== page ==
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3 D

P R I N T I N G
I N T H E
C L A S S R O O M

DIANA RUIZ
EDU 214
• Three-dimensional printers are machines that
construct physical objects from 3D digital
content (Johnson, Adams Becker, Estrada, &
Freeman, 2015). To create a physical 3D
model, a teacher or student must first design,
import, or modify a digital model using 3D
modeling software, such as Tinker cad,
SketchUp, or Autodesk 123D.
Description • The 3D Printing 4 Teaching & Learning
project was designed to document the
emerging attitudes, knowledge, and practices
of current and future teachers as well as public
school students at a time when a dynamic new
technology is being integrated into K–12
school classrooms.
Use in Classroom
• For some students, 3D printing projects were a positive, fulfilling way to show their ideas that transcended talking
and writing about situations and concepts. In most history/social studies classes, students express themselves using
spoken and written words. For some learners, this expectation makes history or social studies one of their least
favorite classes.
• By focusing on active learning, problem solving, design-based thinking, and collaborative group work, 3D design
activities altered longstanding patterns of teacher-centered presentations to students who were expected to passively
receive and remember information. Students endorsed the modeling and printing experience, nothing that creating
designs and objects helped them remember people and events more specifically. Multiple students said that printing
objects allowed them to visualize causes and consequences of events.
• As part of Native American Heritage Month, students in an eighth grade U.S. history class created 3D models of
different types of Native American dwellings, including teepees, pueblos, wigwams, longhouses, adobe houses,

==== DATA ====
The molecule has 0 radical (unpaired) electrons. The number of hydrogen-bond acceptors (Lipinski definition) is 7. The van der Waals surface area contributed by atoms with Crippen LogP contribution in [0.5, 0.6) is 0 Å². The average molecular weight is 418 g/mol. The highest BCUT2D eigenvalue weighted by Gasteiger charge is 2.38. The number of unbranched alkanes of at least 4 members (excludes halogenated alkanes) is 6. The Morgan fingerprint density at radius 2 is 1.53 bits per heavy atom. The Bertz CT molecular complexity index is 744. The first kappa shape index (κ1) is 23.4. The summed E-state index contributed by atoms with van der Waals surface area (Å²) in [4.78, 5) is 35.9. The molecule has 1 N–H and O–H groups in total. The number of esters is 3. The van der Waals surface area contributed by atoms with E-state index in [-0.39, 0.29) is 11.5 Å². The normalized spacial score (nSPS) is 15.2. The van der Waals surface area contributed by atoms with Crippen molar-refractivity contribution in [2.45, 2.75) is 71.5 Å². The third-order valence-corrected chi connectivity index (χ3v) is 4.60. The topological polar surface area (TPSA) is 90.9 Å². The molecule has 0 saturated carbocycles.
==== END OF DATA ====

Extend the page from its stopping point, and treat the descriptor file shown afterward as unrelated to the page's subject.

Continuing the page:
Hogan's, sod houses, and igloos. The use of 3D technology enabled students to focus on the great differences in
Europeans’ and native people’s views toward land ownership and community life. The preservice teacher designed
the Native American Dwellings lesson to, as she said, “merge a new technology with an older project to create a new
imagining of what a traditional ‘arts and crafts’-esque project could look like in the transforming world of educational
technologies.” The goal of the project was to use 3D models designed by the students to compare cultures and
lifestyles. To showcase how Native Americans lived throughout North America, teams of students designed 3D
representations of different dwellings and then reported on the culture and lifestyle of the people who lived in them.
• Teachers believe technology will make their
teaching more effective and motive students.

• New technologies, like 3D printers, can promote


more open-ended, student-centered learning
experiences.
Pros • The report also said that 3D printing can “help
students visualize graphs and mathematical models”
and “better understand geological formations at
scale” (Johnson et al., 2015, pp. 40-41)
• 3D modeling and printing changed the way
teaching and learning happened in history/social
studies classrooms
Teachers worry that technology is reducing
students’ capacities for in-depth thinking and
critical analysis.

Many teachers find it difficult to imagine


giving class time to students so they can
develop 3D design projects.
Cons 3D technologies include a belief that 3D
modeling and printing is appropriate only for
mathematics and science classes. They do not
see how 3D technologies can be directly
connected to the study of the past.
Pictures
3D Printing Being Used In the Classroom
• https://youtu.be/rDI_2ej37XE
MLA Format
• Maloy, R., Trust, T., Kommers, S., Malinowski, A., & LaRoche, I.
(2017). 3D modeling and printing in history/social studies classrooms:
Initial lessons and insights. Contemporary Issues in Technology and
Teacher Education, 17(2), 229-249.